Despite their merits, it turned out that the regional and global framework conditions for plastics have not contained plastics law and policy and that it was necessary to assess and address the causes of their inefficiency. Before October 2009, there were only two ways for plastics companies to potentially reduce their energy costs: through the Industrial Film Association (PIFA) or through the Non Ferrous Alliance (NFA) for processes that still use lead. However, since the introduction of the plastics agreement, the situation has increased. We can now boast of having more than 425 agreements, including agreements for the plastics sector and for PIFA. This is an important achievement in such a short time, but there are still hundreds of plastic companies that could benefit from the initiation of a CCA. In 2017, UNEP conducted an evaluation of the effectiveness of international and regional governance, strategies and approaches to combat plastic waste and microplastics at sea, which concluded that “current governance policies and approaches offer a fragmented approach that does not adequately address plastic waste and microplastics at sea.” The rapid overview of the international legal and political architecture that governs plastic is sufficient to understand the foundations of UNEP`s diagnosis. With regard to fragmentation, it is clear that discrete instruments concern different types of hazardous waste and different stages of their life cycle, while others regulate activities at sea. This fragmented framework fosters overlaps and gaps that are reflected in regional and national instruments and are responsible for the implementation of international and regional commitments and commitments within different departmental portfolios. Another gap in current global (and regional) regulation is the focus on waste prevention and waste management at the end of the plastics life cycle.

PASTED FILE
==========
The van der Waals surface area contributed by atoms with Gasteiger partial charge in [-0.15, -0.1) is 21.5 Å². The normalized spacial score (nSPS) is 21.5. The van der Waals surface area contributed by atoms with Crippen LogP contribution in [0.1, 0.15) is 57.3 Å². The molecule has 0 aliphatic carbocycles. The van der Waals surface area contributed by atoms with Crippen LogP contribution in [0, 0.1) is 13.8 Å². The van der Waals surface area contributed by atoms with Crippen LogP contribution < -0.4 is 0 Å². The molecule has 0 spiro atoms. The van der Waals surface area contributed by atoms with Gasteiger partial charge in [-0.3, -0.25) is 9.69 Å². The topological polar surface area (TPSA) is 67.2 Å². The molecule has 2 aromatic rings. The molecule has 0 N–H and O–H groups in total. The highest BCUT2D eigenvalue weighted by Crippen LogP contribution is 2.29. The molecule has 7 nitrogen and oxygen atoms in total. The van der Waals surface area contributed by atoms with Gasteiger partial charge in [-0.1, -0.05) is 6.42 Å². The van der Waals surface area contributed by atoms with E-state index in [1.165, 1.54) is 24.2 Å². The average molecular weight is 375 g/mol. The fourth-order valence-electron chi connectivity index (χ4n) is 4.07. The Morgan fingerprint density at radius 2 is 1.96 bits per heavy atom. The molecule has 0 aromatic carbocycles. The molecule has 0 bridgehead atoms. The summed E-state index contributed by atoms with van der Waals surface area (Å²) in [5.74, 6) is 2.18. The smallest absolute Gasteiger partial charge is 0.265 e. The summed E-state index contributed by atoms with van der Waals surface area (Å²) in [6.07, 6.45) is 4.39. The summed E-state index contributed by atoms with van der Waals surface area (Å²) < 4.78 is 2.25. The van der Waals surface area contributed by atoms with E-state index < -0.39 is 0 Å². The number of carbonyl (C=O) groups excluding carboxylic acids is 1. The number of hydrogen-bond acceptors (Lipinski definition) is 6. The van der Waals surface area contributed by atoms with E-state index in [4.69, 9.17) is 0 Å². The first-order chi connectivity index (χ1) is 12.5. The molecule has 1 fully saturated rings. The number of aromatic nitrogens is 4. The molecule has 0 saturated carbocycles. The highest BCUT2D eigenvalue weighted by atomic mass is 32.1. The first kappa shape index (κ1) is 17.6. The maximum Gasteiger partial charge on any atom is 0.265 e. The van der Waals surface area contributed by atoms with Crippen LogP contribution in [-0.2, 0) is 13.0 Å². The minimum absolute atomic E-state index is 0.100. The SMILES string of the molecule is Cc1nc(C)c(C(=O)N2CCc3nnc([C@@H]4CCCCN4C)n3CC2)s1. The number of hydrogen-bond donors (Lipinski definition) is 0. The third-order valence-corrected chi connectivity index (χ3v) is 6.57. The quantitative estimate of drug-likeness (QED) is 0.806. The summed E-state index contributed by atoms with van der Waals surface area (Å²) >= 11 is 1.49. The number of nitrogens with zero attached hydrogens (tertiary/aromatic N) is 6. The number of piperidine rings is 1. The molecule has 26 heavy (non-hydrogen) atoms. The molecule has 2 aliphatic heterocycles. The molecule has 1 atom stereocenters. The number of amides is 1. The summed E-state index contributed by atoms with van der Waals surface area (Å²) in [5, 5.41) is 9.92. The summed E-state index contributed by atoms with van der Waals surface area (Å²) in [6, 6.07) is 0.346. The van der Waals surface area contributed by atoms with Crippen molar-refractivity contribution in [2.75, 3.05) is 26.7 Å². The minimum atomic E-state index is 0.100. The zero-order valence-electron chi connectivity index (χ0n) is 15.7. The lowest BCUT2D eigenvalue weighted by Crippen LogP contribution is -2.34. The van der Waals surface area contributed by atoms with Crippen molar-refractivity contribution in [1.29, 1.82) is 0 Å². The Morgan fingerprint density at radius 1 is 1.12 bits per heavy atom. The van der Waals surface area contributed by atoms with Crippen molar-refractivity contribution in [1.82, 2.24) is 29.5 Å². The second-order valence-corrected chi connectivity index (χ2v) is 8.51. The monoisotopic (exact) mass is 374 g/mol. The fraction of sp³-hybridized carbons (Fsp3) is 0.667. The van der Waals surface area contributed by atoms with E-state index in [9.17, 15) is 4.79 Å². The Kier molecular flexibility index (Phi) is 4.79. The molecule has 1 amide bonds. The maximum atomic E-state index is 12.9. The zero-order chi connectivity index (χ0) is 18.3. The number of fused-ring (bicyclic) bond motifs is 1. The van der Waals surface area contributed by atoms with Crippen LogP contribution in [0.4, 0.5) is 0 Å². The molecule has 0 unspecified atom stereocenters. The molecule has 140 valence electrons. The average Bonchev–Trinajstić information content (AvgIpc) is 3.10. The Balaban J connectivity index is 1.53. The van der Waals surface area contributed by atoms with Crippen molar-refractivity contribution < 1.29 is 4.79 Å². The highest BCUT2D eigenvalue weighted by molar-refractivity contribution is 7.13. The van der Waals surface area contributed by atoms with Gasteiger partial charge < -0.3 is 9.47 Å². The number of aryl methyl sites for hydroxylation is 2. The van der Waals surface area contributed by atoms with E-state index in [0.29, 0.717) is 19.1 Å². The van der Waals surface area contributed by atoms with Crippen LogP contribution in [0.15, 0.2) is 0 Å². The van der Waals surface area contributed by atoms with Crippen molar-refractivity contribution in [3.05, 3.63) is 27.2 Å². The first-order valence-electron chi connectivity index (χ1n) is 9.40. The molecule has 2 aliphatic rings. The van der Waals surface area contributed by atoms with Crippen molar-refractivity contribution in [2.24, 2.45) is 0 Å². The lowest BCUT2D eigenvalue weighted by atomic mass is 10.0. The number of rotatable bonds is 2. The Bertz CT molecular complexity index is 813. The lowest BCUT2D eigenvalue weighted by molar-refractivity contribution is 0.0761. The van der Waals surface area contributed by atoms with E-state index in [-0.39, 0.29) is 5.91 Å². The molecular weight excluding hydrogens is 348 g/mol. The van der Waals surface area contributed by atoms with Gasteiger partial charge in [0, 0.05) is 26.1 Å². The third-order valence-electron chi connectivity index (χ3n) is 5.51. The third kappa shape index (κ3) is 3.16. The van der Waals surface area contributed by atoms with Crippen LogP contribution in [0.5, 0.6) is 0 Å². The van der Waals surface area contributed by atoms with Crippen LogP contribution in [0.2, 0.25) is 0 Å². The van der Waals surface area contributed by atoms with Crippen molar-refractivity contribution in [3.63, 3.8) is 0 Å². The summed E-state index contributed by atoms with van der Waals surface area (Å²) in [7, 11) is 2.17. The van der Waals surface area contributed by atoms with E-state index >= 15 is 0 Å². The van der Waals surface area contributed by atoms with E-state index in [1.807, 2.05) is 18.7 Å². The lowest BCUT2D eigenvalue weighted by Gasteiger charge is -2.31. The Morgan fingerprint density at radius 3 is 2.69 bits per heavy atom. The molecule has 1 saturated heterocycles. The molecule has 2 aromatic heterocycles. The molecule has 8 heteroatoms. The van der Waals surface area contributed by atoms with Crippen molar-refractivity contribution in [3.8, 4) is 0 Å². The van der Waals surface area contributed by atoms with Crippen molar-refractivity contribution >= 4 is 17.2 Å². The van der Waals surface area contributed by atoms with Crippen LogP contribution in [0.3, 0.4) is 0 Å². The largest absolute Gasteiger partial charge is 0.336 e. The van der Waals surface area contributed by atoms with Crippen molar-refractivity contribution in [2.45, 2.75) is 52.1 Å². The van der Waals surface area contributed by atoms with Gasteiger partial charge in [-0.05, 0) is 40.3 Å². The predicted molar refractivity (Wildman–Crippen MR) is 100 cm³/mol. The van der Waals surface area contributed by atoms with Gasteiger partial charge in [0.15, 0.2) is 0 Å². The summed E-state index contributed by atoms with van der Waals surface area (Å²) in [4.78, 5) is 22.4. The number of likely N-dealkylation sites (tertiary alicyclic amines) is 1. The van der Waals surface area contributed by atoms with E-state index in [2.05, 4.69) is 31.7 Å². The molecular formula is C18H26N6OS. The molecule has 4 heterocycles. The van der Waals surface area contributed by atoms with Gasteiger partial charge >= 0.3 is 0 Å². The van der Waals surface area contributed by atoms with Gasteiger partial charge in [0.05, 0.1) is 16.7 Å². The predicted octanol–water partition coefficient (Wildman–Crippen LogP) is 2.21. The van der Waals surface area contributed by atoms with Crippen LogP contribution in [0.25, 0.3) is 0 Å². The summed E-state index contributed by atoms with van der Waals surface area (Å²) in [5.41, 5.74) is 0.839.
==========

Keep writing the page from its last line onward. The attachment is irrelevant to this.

It does not promote the prioritization of plastic waste prevention, nor the change/redesign of products that would dictate the application of the zero waste hierarchy (see chart below), nor the transition to a circular economy of products. Changes to the repurchase fee for the third and fourth periods are defined in the framework agreement. Increasingly, the economy is seeing the benefits of security as a result of a coherent, universal and binding global regime for plastics. As reported recently by WWF, the Ellen MacArthur Foundation and the Boston Consulting Group, joint report, The Business Case for a UN Treaty on Plastic Pollution, 29 large companies – and increasingly – have signed a manifesto highlighting the urgency of the issue and calling for negotiations on a new global treaty. An ILBI on plastic and plastic pollution appears to be the most effective way for many experts. to achieve AHEG`s recommendations and create the coherent legal architecture needed to “cut the plastic faucet” and support a shift from the current linear consumption model “use and scope” to a circular economy model that reduces the use of new products and develops sustainable products designed to maximize, reuse, repair and recycle sustainable resource use. CCA systems in the plastics sector have been tasked with saving thousands of tonnes of CO2 emissions and millions of pounds on energy bills. To date, the sector as a whole has saved more than $10 million — and CDC`s savings will continue to grow.
A recent review of energy taxes in the UK has highlighted a complex set of commitments that urgently needs to be streamlined.